February 16, 2004

Fear Itself

In The New York Times today, Edward Rothstein takes a gander at a wince-inducing conference entitled "Fear: Its Uses and Abuses." The keynote speakers and organizers, including Al Gore and the editors of Social Text, apparently do little more than trot out the usual accusations of fear-mongering against the Bush administration:

[T]he dominant idea was that, as the conference's thematic statement put it, fear was being "encouraged by our government and exacerbated by our media." It was compared with the irrational fear of Communism and the perversions of McCarthyism. It was described as part of a counter-constitutional coup by a radical right.
As Rothstein notes, a little perspective is in order. The terrorist threat levels, silly as they might be, are nothing compared to Nazi rhetoric against its enemies. The editors of Social Text may be surprised to learn that most Americans are intelligent enough to take 'Code Orange' for what it is: a semi-useless reminder that terrorism still exists, and the government is trying to keep tabs on things. Unless I missed mass outbreaks of hysteria somewhere in Skokie, IL, it seems like the country isn't really 'gripped' by fear.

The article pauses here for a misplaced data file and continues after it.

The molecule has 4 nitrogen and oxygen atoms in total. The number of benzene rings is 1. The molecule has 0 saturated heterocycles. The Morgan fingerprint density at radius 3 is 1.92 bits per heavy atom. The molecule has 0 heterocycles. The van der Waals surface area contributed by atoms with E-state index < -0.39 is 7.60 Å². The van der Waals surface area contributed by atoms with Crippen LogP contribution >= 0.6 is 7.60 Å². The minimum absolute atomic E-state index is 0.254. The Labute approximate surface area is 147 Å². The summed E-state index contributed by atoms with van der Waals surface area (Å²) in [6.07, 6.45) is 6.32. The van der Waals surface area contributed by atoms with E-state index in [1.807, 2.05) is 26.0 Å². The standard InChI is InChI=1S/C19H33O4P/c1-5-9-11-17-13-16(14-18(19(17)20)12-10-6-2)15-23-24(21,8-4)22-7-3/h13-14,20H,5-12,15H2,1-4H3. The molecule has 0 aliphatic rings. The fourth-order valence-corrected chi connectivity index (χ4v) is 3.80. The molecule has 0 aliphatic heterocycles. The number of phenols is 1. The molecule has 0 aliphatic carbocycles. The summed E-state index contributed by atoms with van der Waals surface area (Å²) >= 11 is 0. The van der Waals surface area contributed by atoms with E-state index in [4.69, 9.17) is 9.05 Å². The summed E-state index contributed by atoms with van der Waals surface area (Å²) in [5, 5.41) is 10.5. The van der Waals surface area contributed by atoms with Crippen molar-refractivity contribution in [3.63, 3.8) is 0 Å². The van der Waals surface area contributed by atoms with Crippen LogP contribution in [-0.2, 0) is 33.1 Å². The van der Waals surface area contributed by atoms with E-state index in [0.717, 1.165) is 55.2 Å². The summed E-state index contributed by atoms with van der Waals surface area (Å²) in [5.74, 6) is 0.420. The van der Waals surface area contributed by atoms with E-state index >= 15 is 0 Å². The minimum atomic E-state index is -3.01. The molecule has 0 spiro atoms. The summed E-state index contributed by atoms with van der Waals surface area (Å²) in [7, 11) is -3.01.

On the other hand, it is true that the administration took advantage of the terrorist threat to advance its own domestic agenda. The extent to which this occurred is certainly worth exploring. But no one wants to hear frantic jabber about how 'the American government is using its war on terror "to justify the national security state."' Honestly, what purpose do these rants serve?

Update: Double goes for this guy...
-- Brad Plumer 1:00 PM || ||